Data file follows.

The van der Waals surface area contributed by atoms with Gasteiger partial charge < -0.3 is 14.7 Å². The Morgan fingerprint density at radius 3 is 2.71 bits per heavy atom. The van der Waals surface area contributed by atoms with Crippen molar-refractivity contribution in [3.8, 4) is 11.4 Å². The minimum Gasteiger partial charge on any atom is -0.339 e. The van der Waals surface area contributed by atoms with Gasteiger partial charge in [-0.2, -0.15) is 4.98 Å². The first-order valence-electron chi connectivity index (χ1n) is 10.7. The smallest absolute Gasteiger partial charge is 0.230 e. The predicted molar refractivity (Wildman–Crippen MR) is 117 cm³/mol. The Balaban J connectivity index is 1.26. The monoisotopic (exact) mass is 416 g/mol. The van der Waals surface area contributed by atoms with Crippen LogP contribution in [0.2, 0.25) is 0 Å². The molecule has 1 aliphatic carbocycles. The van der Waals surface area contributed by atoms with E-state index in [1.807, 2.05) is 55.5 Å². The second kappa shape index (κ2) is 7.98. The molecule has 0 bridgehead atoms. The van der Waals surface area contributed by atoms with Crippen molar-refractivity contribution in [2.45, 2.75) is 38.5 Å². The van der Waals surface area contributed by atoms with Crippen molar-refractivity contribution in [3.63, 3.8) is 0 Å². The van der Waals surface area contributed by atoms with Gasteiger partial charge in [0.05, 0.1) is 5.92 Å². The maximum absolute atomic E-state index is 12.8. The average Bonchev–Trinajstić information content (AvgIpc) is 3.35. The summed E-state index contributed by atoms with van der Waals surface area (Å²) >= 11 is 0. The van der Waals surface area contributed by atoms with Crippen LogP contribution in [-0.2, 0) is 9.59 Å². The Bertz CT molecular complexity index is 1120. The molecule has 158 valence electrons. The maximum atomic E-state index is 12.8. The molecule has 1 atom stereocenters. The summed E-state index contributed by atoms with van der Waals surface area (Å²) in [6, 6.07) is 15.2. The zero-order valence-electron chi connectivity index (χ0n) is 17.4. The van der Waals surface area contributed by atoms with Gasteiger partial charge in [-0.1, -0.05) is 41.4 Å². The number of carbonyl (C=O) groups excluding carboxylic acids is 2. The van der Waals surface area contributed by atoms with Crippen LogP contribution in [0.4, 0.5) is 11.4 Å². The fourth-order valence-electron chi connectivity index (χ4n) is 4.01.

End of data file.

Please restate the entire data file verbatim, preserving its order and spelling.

The van der Waals surface area contributed by atoms with Gasteiger partial charge < -0.3 is 14.7 Å². The Morgan fingerprint density at radius 3 is 2.71 bits per heavy atom. The van der Waals surface area contributed by atoms with Crippen molar-refractivity contribution in [3.8, 4) is 11.4 Å². The minimum Gasteiger partial charge on any atom is -0.339 e. The van der Waals surface area contributed by atoms with Gasteiger partial charge in [-0.2, -0.15) is 4.98 Å². The first-order valence-electron chi connectivity index (χ1n) is 10.7. The smallest absolute Gasteiger partial charge is 0.230 e. The predicted molar refractivity (Wildman–Crippen MR) is 117 cm³/mol. The Balaban J connectivity index is 1.26. The monoisotopic (exact) mass is 416 g/mol. The van der Waals surface area contributed by atoms with Crippen LogP contribution in [0.2, 0.25) is 0 Å². The molecule has 1 aliphatic carbocycles. The van der Waals surface area contributed by atoms with E-state index in [1.807, 2.05) is 55.5 Å². The second kappa shape index (κ2) is 7.98. The molecule has 0 bridgehead atoms. The van der Waals surface area contributed by atoms with Crippen molar-refractivity contribution in [2.45, 2.75) is 38.5 Å². The van der Waals surface area contributed by atoms with Crippen molar-refractivity contribution in [3.63, 3.8) is 0 Å². The van der Waals surface area contributed by atoms with Gasteiger partial charge in [0.05, 0.1) is 5.92 Å². The maximum absolute atomic E-state index is 12.8. The average Bonchev–Trinajstić information content (AvgIpc) is 3.35. The summed E-state index contributed by atoms with van der Waals surface area (Å²) >= 11 is 0. The van der Waals surface area contributed by atoms with Crippen LogP contribution in [-0.2, 0) is 9.59 Å². The Bertz CT molecular complexity index is 1120. The molecule has 158 valence electrons. The maximum atomic E-state index is 12.8. The molecule has 1 atom stereocenters. The summed E-state index contributed by atoms with van der Waals surface area (Å²) in [6, 6.07) is 15.2. The zero-order valence-electron chi connectivity index (χ0n) is 17.4. The van der Waals surface area contributed by atoms with Gasteiger partial charge in [-0.1, -0.05) is 41.4 Å². The number of carbonyl (C=O) groups excluding carboxylic acids is 2. The van der Waals surface area contributed by atoms with Crippen LogP contribution in [0.4, 0.5) is 11.4 Å². The fourth-order valence-electron chi connectivity index (χ4n) is 4.01.